Behind the idea of inbound marketing is the idea of a changed and connected buyer that needs to be seen from an integrated and customer-centric perspective. This is not just the case in inbound marketing, essentially a term invented by software vendor HubSpot. Many of the same ideas are also at the basis of content marketing, be it with a different angle. In the end, both are part of something much broader: customer-centric and connected marketing in a world where the digital customer (us) has more choice and control than ever before.
The new media reality, whereby businesses have the ability to be media as well, has led to some new types of media that are increasingly converging. Although in reality definitions such as content marketing, inbound marketing, outbound marketing, social media marketing on one hand and the different types of media overlap and integration is key, it’s interesting to understand these definitions. A healthy mix of these media, that are increasingly converging, is necessary. Different types of media and efforts should strengthen each other’s impact. More recently, a fifth “term” has been introduced: “converged media”.
An overview of the changes in the buyer’s journey and different new models to look at it, including how various content formats are connected to different steps and stages in the buyer’s journey and overall customer life time. Mainly visual.
Social content marketing is the area where content marketing and social media/business meet. It’s also about connecting social business, collaboration and newsroom techniques and principles to content marketing.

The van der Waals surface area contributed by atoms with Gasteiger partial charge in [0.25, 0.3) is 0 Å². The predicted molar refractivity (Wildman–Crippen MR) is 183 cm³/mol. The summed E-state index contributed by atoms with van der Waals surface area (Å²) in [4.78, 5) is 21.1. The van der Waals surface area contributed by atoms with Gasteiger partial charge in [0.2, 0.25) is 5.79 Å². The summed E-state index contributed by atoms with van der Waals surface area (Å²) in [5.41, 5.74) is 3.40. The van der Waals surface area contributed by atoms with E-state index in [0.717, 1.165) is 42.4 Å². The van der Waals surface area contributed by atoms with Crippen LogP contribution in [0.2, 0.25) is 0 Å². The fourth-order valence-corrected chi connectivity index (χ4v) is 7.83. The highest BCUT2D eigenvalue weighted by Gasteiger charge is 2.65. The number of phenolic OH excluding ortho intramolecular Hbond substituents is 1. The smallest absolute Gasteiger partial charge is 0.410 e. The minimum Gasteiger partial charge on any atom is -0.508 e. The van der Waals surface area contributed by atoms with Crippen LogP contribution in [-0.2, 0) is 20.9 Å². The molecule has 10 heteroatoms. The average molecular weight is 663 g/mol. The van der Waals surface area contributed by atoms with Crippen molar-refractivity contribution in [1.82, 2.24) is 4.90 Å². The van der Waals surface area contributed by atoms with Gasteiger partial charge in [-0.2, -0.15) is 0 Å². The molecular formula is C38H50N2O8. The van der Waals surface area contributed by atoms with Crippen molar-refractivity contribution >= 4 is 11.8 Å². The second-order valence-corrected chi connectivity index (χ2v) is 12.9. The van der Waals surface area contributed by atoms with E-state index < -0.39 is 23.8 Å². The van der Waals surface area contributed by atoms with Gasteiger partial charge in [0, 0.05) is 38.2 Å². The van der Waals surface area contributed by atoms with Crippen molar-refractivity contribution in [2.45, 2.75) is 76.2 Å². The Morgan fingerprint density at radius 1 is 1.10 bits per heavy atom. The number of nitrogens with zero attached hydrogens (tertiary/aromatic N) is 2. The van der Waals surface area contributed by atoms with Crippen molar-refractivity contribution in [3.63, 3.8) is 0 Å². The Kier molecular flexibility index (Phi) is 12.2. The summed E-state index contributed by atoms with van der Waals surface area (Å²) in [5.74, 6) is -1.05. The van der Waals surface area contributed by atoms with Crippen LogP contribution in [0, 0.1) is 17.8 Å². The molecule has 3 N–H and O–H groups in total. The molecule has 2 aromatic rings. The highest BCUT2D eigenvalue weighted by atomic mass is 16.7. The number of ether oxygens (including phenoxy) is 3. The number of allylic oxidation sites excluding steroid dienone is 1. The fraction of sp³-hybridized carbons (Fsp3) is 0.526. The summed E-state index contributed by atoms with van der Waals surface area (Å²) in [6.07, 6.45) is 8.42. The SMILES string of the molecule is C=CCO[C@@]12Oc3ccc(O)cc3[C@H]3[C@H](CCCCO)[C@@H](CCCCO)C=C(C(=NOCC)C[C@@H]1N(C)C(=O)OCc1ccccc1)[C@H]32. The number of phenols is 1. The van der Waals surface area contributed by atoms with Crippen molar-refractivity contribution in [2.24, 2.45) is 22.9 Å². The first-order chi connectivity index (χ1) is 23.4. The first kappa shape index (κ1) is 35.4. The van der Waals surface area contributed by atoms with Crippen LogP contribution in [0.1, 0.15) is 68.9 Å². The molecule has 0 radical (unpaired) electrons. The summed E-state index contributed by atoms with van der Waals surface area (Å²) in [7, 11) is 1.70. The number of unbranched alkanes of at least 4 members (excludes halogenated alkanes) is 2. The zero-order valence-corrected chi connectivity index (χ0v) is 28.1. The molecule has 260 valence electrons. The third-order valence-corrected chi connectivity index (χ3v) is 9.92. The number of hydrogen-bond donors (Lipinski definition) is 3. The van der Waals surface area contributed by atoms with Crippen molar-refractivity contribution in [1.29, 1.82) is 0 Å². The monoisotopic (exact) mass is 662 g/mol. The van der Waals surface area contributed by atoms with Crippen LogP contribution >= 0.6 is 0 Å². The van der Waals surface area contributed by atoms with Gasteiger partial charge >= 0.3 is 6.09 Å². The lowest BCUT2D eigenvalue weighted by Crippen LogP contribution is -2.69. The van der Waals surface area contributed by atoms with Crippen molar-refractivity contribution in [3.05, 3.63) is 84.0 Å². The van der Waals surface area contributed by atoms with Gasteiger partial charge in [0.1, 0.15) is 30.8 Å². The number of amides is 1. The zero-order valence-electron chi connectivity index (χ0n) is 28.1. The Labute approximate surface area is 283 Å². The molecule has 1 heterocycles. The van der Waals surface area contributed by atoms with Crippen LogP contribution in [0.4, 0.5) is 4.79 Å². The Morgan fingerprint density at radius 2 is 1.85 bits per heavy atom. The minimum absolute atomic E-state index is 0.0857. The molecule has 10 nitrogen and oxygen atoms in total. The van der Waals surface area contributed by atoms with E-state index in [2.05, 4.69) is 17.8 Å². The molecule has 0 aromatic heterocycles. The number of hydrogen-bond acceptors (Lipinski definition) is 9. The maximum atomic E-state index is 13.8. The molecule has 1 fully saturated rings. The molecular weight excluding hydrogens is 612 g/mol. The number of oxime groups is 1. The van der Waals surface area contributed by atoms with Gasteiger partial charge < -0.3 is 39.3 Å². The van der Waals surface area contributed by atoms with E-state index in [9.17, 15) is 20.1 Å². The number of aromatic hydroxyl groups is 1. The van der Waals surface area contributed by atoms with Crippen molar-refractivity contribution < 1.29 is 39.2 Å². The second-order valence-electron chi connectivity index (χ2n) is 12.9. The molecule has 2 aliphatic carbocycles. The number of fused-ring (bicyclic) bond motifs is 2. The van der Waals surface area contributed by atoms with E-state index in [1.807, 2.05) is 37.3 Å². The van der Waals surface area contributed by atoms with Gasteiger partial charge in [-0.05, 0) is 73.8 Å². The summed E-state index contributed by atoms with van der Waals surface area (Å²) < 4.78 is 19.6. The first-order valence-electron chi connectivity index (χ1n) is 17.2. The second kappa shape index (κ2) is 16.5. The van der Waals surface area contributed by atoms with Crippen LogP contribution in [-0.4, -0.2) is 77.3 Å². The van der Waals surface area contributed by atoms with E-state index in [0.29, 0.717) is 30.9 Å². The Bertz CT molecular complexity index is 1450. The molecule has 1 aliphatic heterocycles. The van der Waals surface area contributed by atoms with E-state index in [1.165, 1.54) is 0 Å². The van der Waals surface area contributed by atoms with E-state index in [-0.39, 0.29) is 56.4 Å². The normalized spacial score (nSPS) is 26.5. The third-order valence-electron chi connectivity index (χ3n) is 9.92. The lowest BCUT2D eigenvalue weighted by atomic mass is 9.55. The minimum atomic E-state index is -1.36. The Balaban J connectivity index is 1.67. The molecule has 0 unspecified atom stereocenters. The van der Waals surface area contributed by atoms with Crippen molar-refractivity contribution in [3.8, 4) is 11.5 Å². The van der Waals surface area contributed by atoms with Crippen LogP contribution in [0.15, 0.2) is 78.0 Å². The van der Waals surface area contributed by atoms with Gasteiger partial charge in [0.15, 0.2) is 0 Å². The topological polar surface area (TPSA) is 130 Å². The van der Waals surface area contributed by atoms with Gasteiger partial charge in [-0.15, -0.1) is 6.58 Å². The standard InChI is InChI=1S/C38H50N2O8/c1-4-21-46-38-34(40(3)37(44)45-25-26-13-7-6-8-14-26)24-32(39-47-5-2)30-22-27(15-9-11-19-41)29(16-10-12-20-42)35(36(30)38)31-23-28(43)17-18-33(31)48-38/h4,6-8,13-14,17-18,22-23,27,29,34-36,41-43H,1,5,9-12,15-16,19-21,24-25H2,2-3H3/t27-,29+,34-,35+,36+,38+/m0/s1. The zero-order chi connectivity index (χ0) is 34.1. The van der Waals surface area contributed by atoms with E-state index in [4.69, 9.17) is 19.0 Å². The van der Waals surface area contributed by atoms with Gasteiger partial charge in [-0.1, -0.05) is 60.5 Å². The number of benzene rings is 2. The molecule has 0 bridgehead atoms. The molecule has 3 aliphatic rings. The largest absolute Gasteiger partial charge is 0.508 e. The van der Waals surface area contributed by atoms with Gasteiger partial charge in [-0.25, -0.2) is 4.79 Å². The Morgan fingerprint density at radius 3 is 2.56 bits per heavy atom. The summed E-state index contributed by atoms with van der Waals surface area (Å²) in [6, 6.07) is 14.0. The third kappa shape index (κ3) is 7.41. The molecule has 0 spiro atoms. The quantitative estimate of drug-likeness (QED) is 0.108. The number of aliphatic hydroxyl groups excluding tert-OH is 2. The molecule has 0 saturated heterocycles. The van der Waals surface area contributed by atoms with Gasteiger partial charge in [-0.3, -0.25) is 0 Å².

One of the hot topics in content marketing is content curation. It can play a role in achieving various goals, depending on how, where and why you use it. A full overview including some content curation tools and solution providers.
An overview of the vast landscape of different types of content marketing sotware and tips to select a vendor.
- New to content management? Read this first.
- How content management matters in creating a content marketing culture.
- Thoughts on content management and content marketing with Robert Rose.
Blogs are often seen as the hubs in digital content marketing, especially within a social context. An introduction to business blogging for marketers.
You want to do content marketing and have defined a strategy. Now it’s time to get buy-in from the C-suite if you didn’t have it to start with. An overview.
Of course, we don’t know everything about content marketing, writing, storytelling etc. That’s why we created a crowd sourced list with literally dozens of blogs (in English) providing more thoughts, views and other resources about content marketing. At your service.
In the same crowdsourcing mentality, we also built a list with some content marketing industry experts you might want to watch. We left out ourselves and, unfortunately, it’s only in English so apologies to all those folks doing great content marketing in their countries and languages. Hope you find even more resources this way – in case you would still need them.
As mentioned before, feel free to ask us additional resources.